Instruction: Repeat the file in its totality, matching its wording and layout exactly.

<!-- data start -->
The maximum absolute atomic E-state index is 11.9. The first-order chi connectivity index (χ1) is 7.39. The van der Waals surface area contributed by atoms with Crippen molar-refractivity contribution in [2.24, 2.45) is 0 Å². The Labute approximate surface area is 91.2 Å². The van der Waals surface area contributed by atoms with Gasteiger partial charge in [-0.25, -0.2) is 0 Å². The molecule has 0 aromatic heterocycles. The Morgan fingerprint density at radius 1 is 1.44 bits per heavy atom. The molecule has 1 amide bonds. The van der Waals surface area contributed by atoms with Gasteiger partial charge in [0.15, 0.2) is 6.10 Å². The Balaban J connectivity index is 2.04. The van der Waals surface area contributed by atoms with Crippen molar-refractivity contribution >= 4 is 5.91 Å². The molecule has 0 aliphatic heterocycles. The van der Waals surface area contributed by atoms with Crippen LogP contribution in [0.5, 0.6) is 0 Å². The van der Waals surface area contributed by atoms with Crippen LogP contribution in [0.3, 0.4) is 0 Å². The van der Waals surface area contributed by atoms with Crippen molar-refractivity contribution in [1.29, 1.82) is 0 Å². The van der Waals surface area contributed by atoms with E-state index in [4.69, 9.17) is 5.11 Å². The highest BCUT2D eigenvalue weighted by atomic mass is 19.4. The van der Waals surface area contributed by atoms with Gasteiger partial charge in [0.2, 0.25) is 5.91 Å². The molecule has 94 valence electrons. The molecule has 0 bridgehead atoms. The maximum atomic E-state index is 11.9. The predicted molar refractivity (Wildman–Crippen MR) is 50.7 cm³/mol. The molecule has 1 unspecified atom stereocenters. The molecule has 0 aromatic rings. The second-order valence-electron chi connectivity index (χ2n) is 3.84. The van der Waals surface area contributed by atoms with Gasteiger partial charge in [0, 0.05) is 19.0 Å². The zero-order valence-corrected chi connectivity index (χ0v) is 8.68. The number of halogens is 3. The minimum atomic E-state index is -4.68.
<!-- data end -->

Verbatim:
The maximum absolute atomic E-state index is 11.9. The first-order chi connectivity index (χ1) is 7.39. The van der Waals surface area contributed by atoms with Crippen molar-refractivity contribution in [2.24, 2.45) is 0 Å². The Labute approximate surface area is 91.2 Å². The van der Waals surface area contributed by atoms with Gasteiger partial charge in [-0.25, -0.2) is 0 Å². The molecule has 0 aromatic heterocycles. The Morgan fingerprint density at radius 1 is 1.44 bits per heavy atom. The molecule has 1 amide bonds. The van der Waals surface area contributed by atoms with Gasteiger partial charge in [0.15, 0.2) is 6.10 Å². The Balaban J connectivity index is 2.04. The van der Waals surface area contributed by atoms with Crippen molar-refractivity contribution >= 4 is 5.91 Å². The molecule has 0 aliphatic heterocycles. The van der Waals surface area contributed by atoms with Crippen LogP contribution in [0.5, 0.6) is 0 Å². The van der Waals surface area contributed by atoms with Crippen LogP contribution in [0.3, 0.4) is 0 Å². The van der Waals surface area contributed by atoms with Crippen molar-refractivity contribution in [1.29, 1.82) is 0 Å². The van der Waals surface area contributed by atoms with E-state index in [4.69, 9.17) is 5.11 Å². The highest BCUT2D eigenvalue weighted by atomic mass is 19.4. The van der Waals surface area contributed by atoms with Gasteiger partial charge in [0.2, 0.25) is 5.91 Å². The molecule has 94 valence electrons. The molecule has 0 bridgehead atoms. The maximum atomic E-state index is 11.9. The predicted molar refractivity (Wildman–Crippen MR) is 50.7 cm³/mol. The molecule has 1 unspecified atom stereocenters. The molecule has 0 aromatic rings. The second-order valence-electron chi connectivity index (χ2n) is 3.84. The van der Waals surface area contributed by atoms with Gasteiger partial charge in [0, 0.05) is 19.0 Å². The zero-order valence-corrected chi connectivity index (χ0v) is 8.68. The number of halogens is 3. The minimum atomic E-state index is -4.68.